Pope Alexander VI


#1

I’m looking for some brainstorming from our great Catholic Apologists out there regarding one of the most immoral (if not the most immoral) Pope in the papacy’s history - Pope Alexander VI who was pope from 1492-1503.

Here’s a bio on him - it’s quite lengthy, but very detailed:

newadvent.org/cathen/01289a.htm

Here’s an interesting quote from the bio:

[quote=Pope Alexander VI]So little have Catholic historians defended him that in the middle of the nineteenth century Cesare Cantu could write that Alexander VI was the only Pope who had never found an apologist. However, since that time some Catholic writers, both in books and periodicals, have attempted to defend him from the most grievous accusations of his contemporaries.
[/quote]

What’s the best way to defend our faith against his misdeeds?


#2

Jesus said, “Let him who is without sin among you be the first to throw a stone …” (John 8:7).

It would be nice if only saintly men rose to leadership positions in the Church but Jesus never said that Church leaders would not behave hypocritically. In fact, he said that there would always be weeds among the wheat (Matt 13:24-30). However, Jesus did say that we are to practice and observe whatever our religious leaders tell us (but not necessarily what they themselves do) (Matt 23:2-3; also see Heb 13:17). Jesus also said that he himself would judge Church leaders very harshly, if they used their position of authority to abuse others (Luke 12:41-48; also Matt 18:6-7).

From reading the Acts of the Apostles, it is clear that the Apostle Peter was the leader of the Church after Jesus’ Ascension. Yet, Peter, at least once, scandalized believers by his hypocritical behavior, as described in Gal 2:11-13. Despite this, the faith remained true and the Holy Spirit even inspired St. Peter to write two infallible letters, 1st & 2nd Peter.

To my knowledge, Pope Alexander VI declared no new dogmas. So, despite his hypocritical behavior, the faith remained true and, if you believe in the promise of Jesus, the faith will always remain true and never be overpowered by the gates of Hades (Matt 16:18).

Also, to my knowledge, Pope Alexander VI, has not been nor is he ever likely to be canonized as a saint by the Church.


#3

[quote=Stylteralmaldo]I’m looking for some brainstorming from our great Catholic Apologists out there regarding one of the most immoral (if not the most immoral) Pope in the papacy’s history - Pope Alexander VI who was pope from 1492-1503.

Here’s a bio on him - it’s quite lengthy, but very detailed:

newadvent.org/cathen/01289a.htm

Here’s an interesting quote from the bio:

What’s the best way to defend our faith against his misdeeds?
[/quote]

By simply accepting that the Popes are human beings like us.

Please do keep in mind that while the Popes may be infallible when teaching from the Chair on matters pertaining to faith and morals, they are not necessarily impeccable when it comes to their personal lives. This is one thing everyone, both Catholic and non-Catholic should understand, that infallibility is one thing, impeccability is another.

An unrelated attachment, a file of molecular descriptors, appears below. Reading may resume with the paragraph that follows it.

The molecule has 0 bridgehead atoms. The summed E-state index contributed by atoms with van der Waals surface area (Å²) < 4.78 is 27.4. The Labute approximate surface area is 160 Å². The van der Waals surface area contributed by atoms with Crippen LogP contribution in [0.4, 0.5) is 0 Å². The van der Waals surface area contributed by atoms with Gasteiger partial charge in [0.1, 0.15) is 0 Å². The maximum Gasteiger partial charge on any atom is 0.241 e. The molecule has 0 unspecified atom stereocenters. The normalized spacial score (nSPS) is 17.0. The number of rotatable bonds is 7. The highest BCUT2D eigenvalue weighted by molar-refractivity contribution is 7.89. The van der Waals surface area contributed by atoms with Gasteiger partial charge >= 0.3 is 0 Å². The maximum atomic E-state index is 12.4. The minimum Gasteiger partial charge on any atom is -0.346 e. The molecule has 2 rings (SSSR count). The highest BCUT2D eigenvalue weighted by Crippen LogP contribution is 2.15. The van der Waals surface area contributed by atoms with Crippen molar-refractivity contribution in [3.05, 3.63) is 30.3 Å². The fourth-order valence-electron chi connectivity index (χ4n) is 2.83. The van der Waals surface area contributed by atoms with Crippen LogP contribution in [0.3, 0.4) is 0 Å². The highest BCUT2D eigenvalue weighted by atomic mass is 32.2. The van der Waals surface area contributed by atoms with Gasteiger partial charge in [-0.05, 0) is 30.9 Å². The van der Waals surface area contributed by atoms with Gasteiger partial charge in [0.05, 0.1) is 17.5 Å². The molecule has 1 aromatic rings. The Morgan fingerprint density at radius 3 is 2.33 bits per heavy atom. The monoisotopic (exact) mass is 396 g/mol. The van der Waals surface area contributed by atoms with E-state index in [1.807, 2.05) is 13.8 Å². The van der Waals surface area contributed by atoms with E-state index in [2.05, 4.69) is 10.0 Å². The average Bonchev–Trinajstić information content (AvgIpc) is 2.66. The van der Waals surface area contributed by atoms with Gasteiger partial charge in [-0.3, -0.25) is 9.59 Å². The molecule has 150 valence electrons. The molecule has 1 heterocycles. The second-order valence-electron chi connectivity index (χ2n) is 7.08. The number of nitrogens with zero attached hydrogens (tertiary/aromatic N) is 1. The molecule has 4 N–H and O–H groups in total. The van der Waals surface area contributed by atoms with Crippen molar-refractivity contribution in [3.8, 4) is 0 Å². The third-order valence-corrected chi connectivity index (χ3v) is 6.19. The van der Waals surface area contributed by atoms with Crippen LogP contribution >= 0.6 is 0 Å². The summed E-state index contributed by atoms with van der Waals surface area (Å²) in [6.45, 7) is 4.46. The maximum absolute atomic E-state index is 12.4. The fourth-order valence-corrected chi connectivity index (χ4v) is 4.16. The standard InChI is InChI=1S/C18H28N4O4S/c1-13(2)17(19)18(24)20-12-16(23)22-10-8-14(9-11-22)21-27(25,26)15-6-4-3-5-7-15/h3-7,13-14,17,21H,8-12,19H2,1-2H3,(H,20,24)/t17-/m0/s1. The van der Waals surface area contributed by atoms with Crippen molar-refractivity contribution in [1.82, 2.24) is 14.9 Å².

If indeed the Church is a hospital for sinners, then even the Pope could be ill with sin.

Gerry :slight_smile:


#4

Alexander VI is the pope I recall first when I think of bad popes, but I’m not very familiar, even familiar, with many of the bishops who succeeded St. Peter at Rome. Alexander is said to have “acquired” the Chair of Peter and ascended to it on 11 August 1492, shortly before Columbus’s encounter with the New World. Alexander, nevertheless, was concerned with the missions and protecting the free will of the “Indians” and wrote in several letters (bulls?) that any subjugation to Spanish or Portuguese rule should depend on the free will of the Indians.


#5

In the past threee years a biography of Lecretia Borge, Alexander’s daughter, was published here in the US. I think it is fairly accurate and is an interesting read. It contains a wealth of material concerning Alexander VI.


#6

[quote=RobedWithLight]By simply accepting that the Popes are human beings like us.
[/quote]

I think this may be the key…I think using a pope such as Alexander VI as an example may help dispel the myth that Catholic’s somehow think that we believe Popes are immune from sin or human error judgements …which of course isn’t the case.

I think the defence of our faith needs to be defended from the “supposed” weakest link in our armor…Alexander VI certainly fits the bill…:wink:

Thanks to all for the information. :slight_smile:


#7

The following, from my notes, are not in the same “class” as Alexander VI, but demonstrate that all are human beings:

One of the Greek Fathers, Origen did enjoin self-castration; he took this to be the meaning of Matt. 5: 29,30, and while a youth deprived himself of his virility in order to avoid the sin of lust.

At least 1 pope was married (children unknown) prior to his elevation to the papacy: St Peter {1st}